And so, the likes of Country Funk, The Combustibles, 7th Galaxy, Nightbirds, Fame, Crimson Rage, Friendship Clan and Infra Red enjoyed a dream run - almost iconic in fact. A trend clearly started by the big bands of Maurice Concessio and Johnny Baptist. Oh well. Attempted to put together a piece on Bandra's music legacy down the years, and I haven't even mentioned icons like Louis Banks, Shaan and Roy Venkatraman. Louis Banks!! Often called the ‘Godfather of Indian Jazz' - so huge, he's even earned a Grammy nomination. Bandra is very proud to count amongst its residents, this institution of music whose amazing versatility ranges from purist Jazz to Indipop and Fusion - not to mention jingles and musicals. And there's Shaan - whose versatility as a singer transcends Bollywood, pop, rock and hip hop - across languages too. Guitarist Roy Venkataraman, of course, went on to find fame with Bob Marley's Wailers... no less!
Like Roy, drummer Adrian is another of Bandra's many music exports - plying his trade on the European circuit.

One could go on and on about Bandra's music personalities down the years - so many honourable mentions, a piece of this size couldn't possibly do justice to all those talents. So let me instead move on to the musicals. Those were pretty big too in the day. And very dear to my own heart, having been in several of them.

Carl Mendis' take on Joseph and the Amazing Technicolor Dreamcoat is still fondly remembered decades later. Joe and Celeste's remakes of Annie and the several Witness editions provided memorable milestones too. Peter the Rock is another. And can I ever forget Oh Artaban! written by then local boy Francis Nigli, with music from Merlin, and including none other than Salman Khan in its cast. I had the privilege of playing the protagonist role in that one.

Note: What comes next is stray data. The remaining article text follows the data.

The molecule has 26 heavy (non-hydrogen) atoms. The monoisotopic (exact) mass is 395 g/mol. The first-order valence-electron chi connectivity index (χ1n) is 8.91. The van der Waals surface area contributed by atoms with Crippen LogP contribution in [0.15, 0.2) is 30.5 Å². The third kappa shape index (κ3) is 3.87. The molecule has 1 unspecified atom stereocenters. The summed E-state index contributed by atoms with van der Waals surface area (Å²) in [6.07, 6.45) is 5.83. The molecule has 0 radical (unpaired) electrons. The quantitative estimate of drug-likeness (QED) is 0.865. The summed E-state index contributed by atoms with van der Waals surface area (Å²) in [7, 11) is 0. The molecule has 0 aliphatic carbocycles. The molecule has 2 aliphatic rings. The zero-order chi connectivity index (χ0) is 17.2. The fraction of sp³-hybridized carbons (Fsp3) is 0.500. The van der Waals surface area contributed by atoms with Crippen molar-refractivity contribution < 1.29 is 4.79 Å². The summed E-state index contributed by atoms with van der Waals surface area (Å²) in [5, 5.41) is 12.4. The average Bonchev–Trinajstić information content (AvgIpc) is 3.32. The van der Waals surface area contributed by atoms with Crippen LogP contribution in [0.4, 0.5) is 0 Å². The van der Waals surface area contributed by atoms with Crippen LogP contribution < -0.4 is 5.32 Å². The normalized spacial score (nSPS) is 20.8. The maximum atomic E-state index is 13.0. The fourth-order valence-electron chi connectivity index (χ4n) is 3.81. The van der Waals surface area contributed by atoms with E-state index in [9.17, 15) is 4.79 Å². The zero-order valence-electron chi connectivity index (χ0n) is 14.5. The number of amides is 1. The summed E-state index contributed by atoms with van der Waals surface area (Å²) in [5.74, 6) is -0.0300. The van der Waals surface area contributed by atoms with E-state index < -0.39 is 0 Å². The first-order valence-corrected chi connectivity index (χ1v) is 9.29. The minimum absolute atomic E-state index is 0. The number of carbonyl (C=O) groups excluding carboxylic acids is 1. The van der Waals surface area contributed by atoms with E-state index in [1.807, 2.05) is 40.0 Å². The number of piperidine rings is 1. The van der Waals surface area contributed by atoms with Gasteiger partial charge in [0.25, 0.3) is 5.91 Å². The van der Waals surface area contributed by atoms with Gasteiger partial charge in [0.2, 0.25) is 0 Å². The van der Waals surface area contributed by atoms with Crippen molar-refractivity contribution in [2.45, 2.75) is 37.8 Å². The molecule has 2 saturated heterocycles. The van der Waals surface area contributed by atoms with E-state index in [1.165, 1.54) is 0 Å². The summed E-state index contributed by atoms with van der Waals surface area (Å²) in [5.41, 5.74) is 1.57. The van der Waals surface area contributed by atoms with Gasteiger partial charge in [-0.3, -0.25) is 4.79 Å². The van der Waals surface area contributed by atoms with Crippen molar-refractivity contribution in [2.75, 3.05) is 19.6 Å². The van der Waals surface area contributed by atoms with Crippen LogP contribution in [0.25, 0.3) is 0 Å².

On the other side of the spectrum, Bandra's association with high-profile events like the Mahindra Blues Festival, which now happens every year at the Mehboob Studios and features world-renowned blues artistes, takes the local music scene to a different level.
To an extent, Jago Mumbai - the community radio station I was closely associated with - was the closest one could get to being Bandra's own radio frequency, even if it did cater to a wider radius. Which reminds me of a few other Bandraites who have also plied their trade as RJs.

Music in Bandra is a theme I cherish deeply. In a sense it's a tapestry of my own life. I get nostalgic about the roles I've played in the various musicals, the acoustic band Voices I once fronted, the St. Andrew's Zonals... or even the impromptu street jams on the old Bandstand walls and culverts. That last bit, a slice of life out of almost every Bandra boy's growing years. Amongst the haunts that attracted jams, there was the Irani restaurant opposite what is now Globus - where the sing-a-longs continued behind closed shutters long into the wee hours of the morning.
Much has changed around the Bandra of today. But every time I hear a terrace party come alive in the dead of night with a trademark singsong, I get transported back to a time when these weren't the exception that they are now, but the happy rule. Little trinkets around the jewels that comprise Bandra's musical legacy. Thank God for memories!


Do also read  on Maurice